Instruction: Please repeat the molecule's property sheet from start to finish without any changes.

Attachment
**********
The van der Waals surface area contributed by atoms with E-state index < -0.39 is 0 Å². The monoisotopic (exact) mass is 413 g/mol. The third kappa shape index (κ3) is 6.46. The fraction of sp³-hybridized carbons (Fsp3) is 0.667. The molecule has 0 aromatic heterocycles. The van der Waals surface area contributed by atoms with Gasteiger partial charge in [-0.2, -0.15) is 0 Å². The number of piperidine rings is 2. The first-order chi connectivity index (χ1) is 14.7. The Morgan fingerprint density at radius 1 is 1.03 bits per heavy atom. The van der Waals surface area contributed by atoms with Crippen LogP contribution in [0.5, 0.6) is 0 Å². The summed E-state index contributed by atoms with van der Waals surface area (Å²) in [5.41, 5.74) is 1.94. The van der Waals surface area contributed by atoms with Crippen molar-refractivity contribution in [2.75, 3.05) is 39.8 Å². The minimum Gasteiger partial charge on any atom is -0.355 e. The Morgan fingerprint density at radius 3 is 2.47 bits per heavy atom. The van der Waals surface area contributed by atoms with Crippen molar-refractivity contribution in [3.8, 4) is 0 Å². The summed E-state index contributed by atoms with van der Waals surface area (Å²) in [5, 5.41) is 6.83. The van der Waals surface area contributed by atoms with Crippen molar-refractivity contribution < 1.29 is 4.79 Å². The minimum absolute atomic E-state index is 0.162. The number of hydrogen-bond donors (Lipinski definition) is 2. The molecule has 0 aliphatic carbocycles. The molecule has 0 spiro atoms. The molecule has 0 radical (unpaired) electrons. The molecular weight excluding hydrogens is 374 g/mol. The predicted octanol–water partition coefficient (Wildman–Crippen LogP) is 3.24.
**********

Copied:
The van der Waals surface area contributed by atoms with E-state index < -0.39 is 0 Å². The monoisotopic (exact) mass is 413 g/mol. The third kappa shape index (κ3) is 6.46. The fraction of sp³-hybridized carbons (Fsp3) is 0.667. The molecule has 0 aromatic heterocycles. The van der Waals surface area contributed by atoms with Gasteiger partial charge in [-0.2, -0.15) is 0 Å². The number of piperidine rings is 2. The first-order chi connectivity index (χ1) is 14.7. The Morgan fingerprint density at radius 1 is 1.03 bits per heavy atom. The van der Waals surface area contributed by atoms with Crippen LogP contribution in [0.5, 0.6) is 0 Å². The summed E-state index contributed by atoms with van der Waals surface area (Å²) in [5.41, 5.74) is 1.94. The van der Waals surface area contributed by atoms with Crippen molar-refractivity contribution in [2.75, 3.05) is 39.8 Å². The minimum Gasteiger partial charge on any atom is -0.355 e. The Morgan fingerprint density at radius 3 is 2.47 bits per heavy atom. The van der Waals surface area contributed by atoms with Crippen molar-refractivity contribution in [3.8, 4) is 0 Å². The summed E-state index contributed by atoms with van der Waals surface area (Å²) in [5, 5.41) is 6.83. The van der Waals surface area contributed by atoms with Crippen molar-refractivity contribution < 1.29 is 4.79 Å². The minimum absolute atomic E-state index is 0.162. The number of hydrogen-bond donors (Lipinski definition) is 2. The molecule has 0 aliphatic carbocycles. The molecule has 0 spiro atoms. The molecule has 0 radical (unpaired) electrons. The molecular weight excluding hydrogens is 374 g/mol. The predicted octanol–water partition coefficient (Wildman–Crippen LogP) is 3.24.